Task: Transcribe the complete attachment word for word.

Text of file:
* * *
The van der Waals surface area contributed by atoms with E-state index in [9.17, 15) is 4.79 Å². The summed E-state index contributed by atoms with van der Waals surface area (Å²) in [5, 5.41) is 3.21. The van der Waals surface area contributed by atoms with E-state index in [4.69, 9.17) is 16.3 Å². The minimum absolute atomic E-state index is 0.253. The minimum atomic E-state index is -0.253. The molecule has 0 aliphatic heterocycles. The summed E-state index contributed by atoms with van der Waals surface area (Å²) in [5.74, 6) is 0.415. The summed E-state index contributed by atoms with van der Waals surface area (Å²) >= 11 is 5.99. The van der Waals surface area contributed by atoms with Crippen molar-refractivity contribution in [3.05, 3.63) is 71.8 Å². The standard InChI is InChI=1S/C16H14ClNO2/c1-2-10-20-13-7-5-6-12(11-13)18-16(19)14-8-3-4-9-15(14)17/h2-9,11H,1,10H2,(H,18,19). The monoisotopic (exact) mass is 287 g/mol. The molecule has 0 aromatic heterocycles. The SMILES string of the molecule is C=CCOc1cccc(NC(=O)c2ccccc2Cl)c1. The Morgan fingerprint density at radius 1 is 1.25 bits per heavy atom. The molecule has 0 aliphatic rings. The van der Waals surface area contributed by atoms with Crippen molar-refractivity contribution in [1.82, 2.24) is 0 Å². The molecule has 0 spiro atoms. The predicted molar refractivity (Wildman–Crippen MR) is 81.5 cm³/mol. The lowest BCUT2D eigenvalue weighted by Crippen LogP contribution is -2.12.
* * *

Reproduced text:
The van der Waals surface area contributed by atoms with E-state index in [9.17, 15) is 4.79 Å². The summed E-state index contributed by atoms with van der Waals surface area (Å²) in [5, 5.41) is 3.21. The van der Waals surface area contributed by atoms with E-state index in [4.69, 9.17) is 16.3 Å². The minimum absolute atomic E-state index is 0.253. The minimum atomic E-state index is -0.253. The molecule has 0 aliphatic heterocycles. The summed E-state index contributed by atoms with van der Waals surface area (Å²) in [5.74, 6) is 0.415. The summed E-state index contributed by atoms with van der Waals surface area (Å²) >= 11 is 5.99. The van der Waals surface area contributed by atoms with Crippen molar-refractivity contribution in [3.05, 3.63) is 71.8 Å². The standard InChI is InChI=1S/C16H14ClNO2/c1-2-10-20-13-7-5-6-12(11-13)18-16(19)14-8-3-4-9-15(14)17/h2-9,11H,1,10H2,(H,18,19). The monoisotopic (exact) mass is 287 g/mol. The molecule has 0 aromatic heterocycles. The SMILES string of the molecule is C=CCOc1cccc(NC(=O)c2ccccc2Cl)c1. The Morgan fingerprint density at radius 1 is 1.25 bits per heavy atom. The molecule has 0 aliphatic rings. The van der Waals surface area contributed by atoms with Crippen molar-refractivity contribution in [1.82, 2.24) is 0 Å². The molecule has 0 spiro atoms. The predicted molar refractivity (Wildman–Crippen MR) is 81.5 cm³/mol. The lowest BCUT2D eigenvalue weighted by Crippen LogP contribution is -2.12.